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Critique of the review of 'Water fluoridation for the prevention of dental caries' published by the Cochrane Collaboration in 2015

Overview of attention for article published in British Dental Journal, April 2016
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About this Attention Score

  • In the top 25% of all research outputs scored by Altmetric
  • High Attention Score compared to outputs of the same age (92nd percentile)
  • High Attention Score compared to outputs of the same age and source (94th percentile)

Mentioned by

blogs
1 blog
twitter
25 tweeters
facebook
1 Facebook page

Citations

dimensions_citation
14 Dimensions

Readers on

mendeley
69 Mendeley
Title
Critique of the review of 'Water fluoridation for the prevention of dental caries' published by the Cochrane Collaboration in 2015
Published in
British Dental Journal, April 2016
DOI 10.1038/sj.bdj.2016.257
Pubmed ID
Authors

A. J. Rugg-Gunn, A. J. Spencer, H. P. Whelton, C. Jones, J. F. Beal, P. Castle, P. V. Cooney, J. Johnson, M. P. Kelly, M. A. Lennon, J. McGinley, D. O'Mullane, H. D. Sgan-Cohen, P. P. Sharma, W. M. Thomson, S. M. Woodward, S. P. Zusman

Abstract

The Cochrane Review on water fluoridation for the prevention of dental caries was published in 2015 and attracted considerable interest and comment, especially in countries with extensive water fluoridation programmes. The Review had two objectives: (i) to evaluate the effects of water fluoridation (artificial or natural) on the prevention of dental caries, and (ii) to evaluate the effects of water fluoridation (artificial or natural) on dental fluorosis. The authors concluded, inter alia, that there was very little contemporary evidence, meeting the Review's inclusion criteria, that evaluated the effectiveness of water fluoridation for the prevention of dental caries. The purpose of this critique is to examine the conduct of the above Review, and to put it into context in the wider body of evidence regarding the effectiveness of water fluoridation. While the overall conclusion that water fluoridation is effective in caries prevention agrees with previous reviews, many important public health questions could not be answered by the Review because of the restrictive criteria used to judge adequacy of study design and risk of bias. The potential benefits of using wider criteria in order to achieve a fuller understanding of the effectiveness of water fluoridation are discussed.

Twitter Demographics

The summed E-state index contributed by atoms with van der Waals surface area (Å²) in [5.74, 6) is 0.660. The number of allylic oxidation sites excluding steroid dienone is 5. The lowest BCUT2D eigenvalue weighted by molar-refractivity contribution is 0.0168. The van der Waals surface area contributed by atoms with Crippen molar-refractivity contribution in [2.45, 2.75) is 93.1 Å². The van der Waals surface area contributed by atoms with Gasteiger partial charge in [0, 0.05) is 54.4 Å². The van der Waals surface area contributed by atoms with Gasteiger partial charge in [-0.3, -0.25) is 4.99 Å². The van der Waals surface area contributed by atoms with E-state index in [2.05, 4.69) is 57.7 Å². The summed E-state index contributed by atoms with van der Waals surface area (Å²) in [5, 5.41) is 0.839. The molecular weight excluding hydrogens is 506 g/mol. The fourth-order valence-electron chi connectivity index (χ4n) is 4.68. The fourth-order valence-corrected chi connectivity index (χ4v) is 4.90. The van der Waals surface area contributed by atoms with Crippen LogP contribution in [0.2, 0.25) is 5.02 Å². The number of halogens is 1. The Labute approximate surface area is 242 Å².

The data shown below were collected from the profiles of 25 tweeters who shared this research output. Click here to find out more about how the information was compiled.

Mendeley readers

The data shown below were compiled from readership statistics for 69 Mendeley readers of this research output. Click here to see the associated Mendeley record.

Geographical breakdown

Country Count As %
United States 1 1%
Unknown 68 99%

Demographic breakdown

Readers by professional status Count As %
Student > Master 12 17%
Student > Bachelor 9 13%
Student > Ph. D. Student 9 13%
Researcher 9 13%
Unspecified 9 13%
Other 21 30%
Readers by discipline Count As %
Medicine and Dentistry 28 41%
Unspecified 14 20%
Social Sciences 6 9%
Agricultural and Biological Sciences 4 6%
Environmental Science 3 4%
Other 14 20%

Attention Score in Context

This research output has an Altmetric Attention Score of 24. This is our high-level measure of the quality and quantity of online attention that it has received. This Attention Score, as well as the ranking and number of research outputs shown below, was calculated when the research output was last mentioned on 30 August 2019.
All research outputs
#691,116
of 13,571,715 outputs
Outputs from British Dental Journal
#179
of 4,670 outputs
Outputs of similar age
#20,571
of 262,484 outputs
Outputs of similar age from British Dental Journal
#5
of 94 outputs
Altmetric has tracked 13,571,715 research outputs across all sources so far. Compared to these this one has done particularly well and is in the 94th percentile: it's in the top 10% of all research outputs ever tracked by Altmetric.
So far Altmetric has tracked 4,670 research outputs from this source. They typically receive a little more attention than average, with a mean Attention Score of 6.5. This one has done particularly well, scoring higher than 96% of its peers.
Older research outputs will score higher simply because they've had more time to accumulate mentions. To account for age we can compare this Altmetric Attention Score to the 262,484 tracked outputs that were published within six weeks on either side of this one in any source. This one has done particularly well, scoring higher than 92% of its contemporaries.
We're also able to compare this research output to 94 others from the same source and published within six weeks on either side of this one. This one has done particularly well, scoring higher than 94% of its contemporaries.